Striking Rocks, pt.3: Handling Fatigue

“Never make a big decision when you are sad, tired or angry.”

Moses was tired. Moses had been leading this congregation for at least 40 years. For the past 38 years, they had been wandering around the desert. Can you imagine how tired Moses must have been on every level?

Physically. I know that people lived longer then (Moses is about 120 at this point), but that doesn’t mean that they were not subject to the realities of aging.

Emotionally. Moses had led the people to the doorstep of the Promised Land, only to have them rebel against entry and be sentenced to wilderness wandering only a few miles away from their desired destination. Can imagine how frustrating that must have been for Moses? On top of that, he had been listening to the same complaints and lack of spiritual maturity for four decades.

Spiritually. Moses had experienced the presence and power of God in some incredible ways during this period of his life and leadership. That does not mean, however, that he never experienced doubt, discouragement or even depression. I would imagine that in the quietness of his tent, away from the pressing demands of the people, he had moments where he questioned the plans of God, his own calling, and his capacity to lead.

For about twenty minutes, because I could not get them to settle down, I had unsuccessfully attempted to teach a lesson to a group of Jr. High aged boys. A wave of sadness and discouragement washed over me like a tsunami. I stood before them for 15 minutes unable to speak before I finally dismissed and sent them home.

I sat in my dark office and contemplated 30 years of ministry with all of its frustrations, trials and tribulations; with all of its battles, victories and defeats. I realized just how tired I was of pushing and pulling people who didn’t really want to leave “Egypt.” The thought of this overwhelmed me, plunging me into a slough of despondency. The coming weeks only added to the darkness of my spirit as I experienced…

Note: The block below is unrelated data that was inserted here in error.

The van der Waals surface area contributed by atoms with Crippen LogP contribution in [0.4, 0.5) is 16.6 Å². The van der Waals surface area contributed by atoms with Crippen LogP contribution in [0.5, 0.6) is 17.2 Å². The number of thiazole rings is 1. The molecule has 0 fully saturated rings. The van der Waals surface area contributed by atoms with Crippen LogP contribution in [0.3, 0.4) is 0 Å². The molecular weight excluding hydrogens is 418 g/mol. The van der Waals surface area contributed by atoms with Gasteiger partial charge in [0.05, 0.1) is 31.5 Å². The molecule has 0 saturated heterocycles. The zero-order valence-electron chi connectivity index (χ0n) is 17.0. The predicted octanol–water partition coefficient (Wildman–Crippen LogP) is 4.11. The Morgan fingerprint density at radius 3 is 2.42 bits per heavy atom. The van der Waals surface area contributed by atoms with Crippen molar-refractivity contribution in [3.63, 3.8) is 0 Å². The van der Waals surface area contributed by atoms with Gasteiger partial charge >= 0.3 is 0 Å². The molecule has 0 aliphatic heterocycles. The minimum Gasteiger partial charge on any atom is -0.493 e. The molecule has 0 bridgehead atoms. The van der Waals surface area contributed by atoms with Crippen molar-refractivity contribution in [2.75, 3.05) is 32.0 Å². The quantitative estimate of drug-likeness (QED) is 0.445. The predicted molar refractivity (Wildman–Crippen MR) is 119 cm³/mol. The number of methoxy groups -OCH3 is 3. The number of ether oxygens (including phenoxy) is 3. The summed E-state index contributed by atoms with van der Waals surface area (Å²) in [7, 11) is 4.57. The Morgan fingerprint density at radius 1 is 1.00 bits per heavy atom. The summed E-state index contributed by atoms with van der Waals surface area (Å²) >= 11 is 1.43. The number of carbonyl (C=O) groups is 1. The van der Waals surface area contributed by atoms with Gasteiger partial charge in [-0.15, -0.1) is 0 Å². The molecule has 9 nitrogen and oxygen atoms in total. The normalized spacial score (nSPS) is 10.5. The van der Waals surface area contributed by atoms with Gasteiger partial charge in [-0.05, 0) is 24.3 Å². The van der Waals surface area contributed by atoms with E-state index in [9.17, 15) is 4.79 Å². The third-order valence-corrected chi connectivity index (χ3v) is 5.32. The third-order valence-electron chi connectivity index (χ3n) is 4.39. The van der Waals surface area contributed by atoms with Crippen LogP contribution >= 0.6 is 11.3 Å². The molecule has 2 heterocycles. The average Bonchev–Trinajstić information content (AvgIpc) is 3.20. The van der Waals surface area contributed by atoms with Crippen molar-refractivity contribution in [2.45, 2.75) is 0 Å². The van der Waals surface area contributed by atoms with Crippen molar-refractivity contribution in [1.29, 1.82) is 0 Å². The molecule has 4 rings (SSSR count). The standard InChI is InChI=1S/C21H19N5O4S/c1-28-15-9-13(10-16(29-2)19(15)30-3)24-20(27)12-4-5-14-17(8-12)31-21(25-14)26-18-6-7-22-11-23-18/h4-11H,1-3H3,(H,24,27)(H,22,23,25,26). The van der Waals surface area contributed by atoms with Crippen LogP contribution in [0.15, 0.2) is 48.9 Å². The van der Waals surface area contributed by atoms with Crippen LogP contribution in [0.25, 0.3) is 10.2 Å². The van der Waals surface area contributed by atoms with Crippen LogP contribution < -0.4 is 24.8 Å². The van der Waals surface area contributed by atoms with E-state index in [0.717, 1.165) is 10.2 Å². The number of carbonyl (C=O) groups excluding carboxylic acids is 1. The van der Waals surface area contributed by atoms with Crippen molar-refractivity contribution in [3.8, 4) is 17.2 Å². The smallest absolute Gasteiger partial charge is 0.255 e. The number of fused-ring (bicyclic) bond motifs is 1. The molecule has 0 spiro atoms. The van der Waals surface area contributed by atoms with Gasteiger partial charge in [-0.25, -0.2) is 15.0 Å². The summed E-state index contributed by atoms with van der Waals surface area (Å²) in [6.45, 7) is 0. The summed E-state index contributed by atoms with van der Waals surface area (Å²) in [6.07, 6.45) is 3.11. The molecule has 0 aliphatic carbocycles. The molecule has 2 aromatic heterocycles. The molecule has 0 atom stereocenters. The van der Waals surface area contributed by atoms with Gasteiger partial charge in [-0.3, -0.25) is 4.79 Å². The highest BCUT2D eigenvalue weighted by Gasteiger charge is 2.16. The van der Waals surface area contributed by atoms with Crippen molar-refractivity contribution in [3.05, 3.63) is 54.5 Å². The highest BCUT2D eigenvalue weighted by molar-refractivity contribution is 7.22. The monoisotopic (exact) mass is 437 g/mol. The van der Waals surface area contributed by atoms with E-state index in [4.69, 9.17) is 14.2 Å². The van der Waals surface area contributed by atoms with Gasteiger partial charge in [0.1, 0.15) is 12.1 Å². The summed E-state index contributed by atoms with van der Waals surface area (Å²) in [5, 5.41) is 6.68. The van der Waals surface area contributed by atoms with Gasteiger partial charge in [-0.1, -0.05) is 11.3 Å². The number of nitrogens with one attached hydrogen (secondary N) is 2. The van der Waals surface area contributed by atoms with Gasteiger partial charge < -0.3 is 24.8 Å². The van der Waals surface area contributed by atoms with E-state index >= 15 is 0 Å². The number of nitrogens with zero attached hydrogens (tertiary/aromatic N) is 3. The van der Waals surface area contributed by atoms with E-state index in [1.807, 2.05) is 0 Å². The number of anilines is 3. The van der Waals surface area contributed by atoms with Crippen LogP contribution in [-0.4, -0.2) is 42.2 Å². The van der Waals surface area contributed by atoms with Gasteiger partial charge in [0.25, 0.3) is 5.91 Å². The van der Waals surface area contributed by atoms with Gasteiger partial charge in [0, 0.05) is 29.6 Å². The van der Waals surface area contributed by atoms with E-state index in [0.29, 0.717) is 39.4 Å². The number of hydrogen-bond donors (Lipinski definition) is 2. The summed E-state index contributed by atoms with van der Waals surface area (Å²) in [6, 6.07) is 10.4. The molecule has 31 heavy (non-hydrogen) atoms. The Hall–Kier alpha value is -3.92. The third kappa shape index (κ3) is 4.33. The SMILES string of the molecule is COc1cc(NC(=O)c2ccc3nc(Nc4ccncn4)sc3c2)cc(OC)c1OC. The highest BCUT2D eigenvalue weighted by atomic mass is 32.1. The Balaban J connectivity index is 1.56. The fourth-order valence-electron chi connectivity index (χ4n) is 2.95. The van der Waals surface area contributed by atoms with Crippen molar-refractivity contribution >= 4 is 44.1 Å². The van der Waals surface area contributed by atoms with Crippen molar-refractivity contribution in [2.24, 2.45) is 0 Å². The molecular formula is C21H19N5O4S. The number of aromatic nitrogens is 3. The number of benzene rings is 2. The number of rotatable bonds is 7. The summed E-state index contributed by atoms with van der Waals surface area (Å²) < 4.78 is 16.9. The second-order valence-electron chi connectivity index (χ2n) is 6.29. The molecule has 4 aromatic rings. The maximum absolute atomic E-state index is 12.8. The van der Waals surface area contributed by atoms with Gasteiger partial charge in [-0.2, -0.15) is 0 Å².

… being cursed at by students at a high school presentation,
… visiting a hospitalized congregant who proceeded to rattle off a list of complaints and criticisms about me and the church and
… another member complain that he could not concentrate on the sermon because he did not like my tie!

I am sure that you have your own encyclopedic index of frustrations that have deflated your enthusiasm and zapped your motivation over the years. While in the depths of our hearts we know  the positive impact our ministries have had and are having on people, we still can be derailed rather easily by a single, well-placed negative comment. Why is that?

I recently read about a report from neuroscientists claiming that there are more neural networks in the brain associated with negative emotions than with positive emotions. They speculate that the ratio may be as high as 5 to 1. I believe that neuroscience is only “discovering” the truth of God’s word. Colossians 3:5-17 tells us that we are naturally clothed in a negative, death-producing sinful wardrobe and we must intentionally and consciously redress ourselves in the positive, transformational clothing of Christ-likeness.

Are you emotionally, physically or spiritually drained?
Can you see ways in which your fatigue is negatively impacting your attitude in and about ministry?
What are you doing to replenish your heart and strength?

Jason P.

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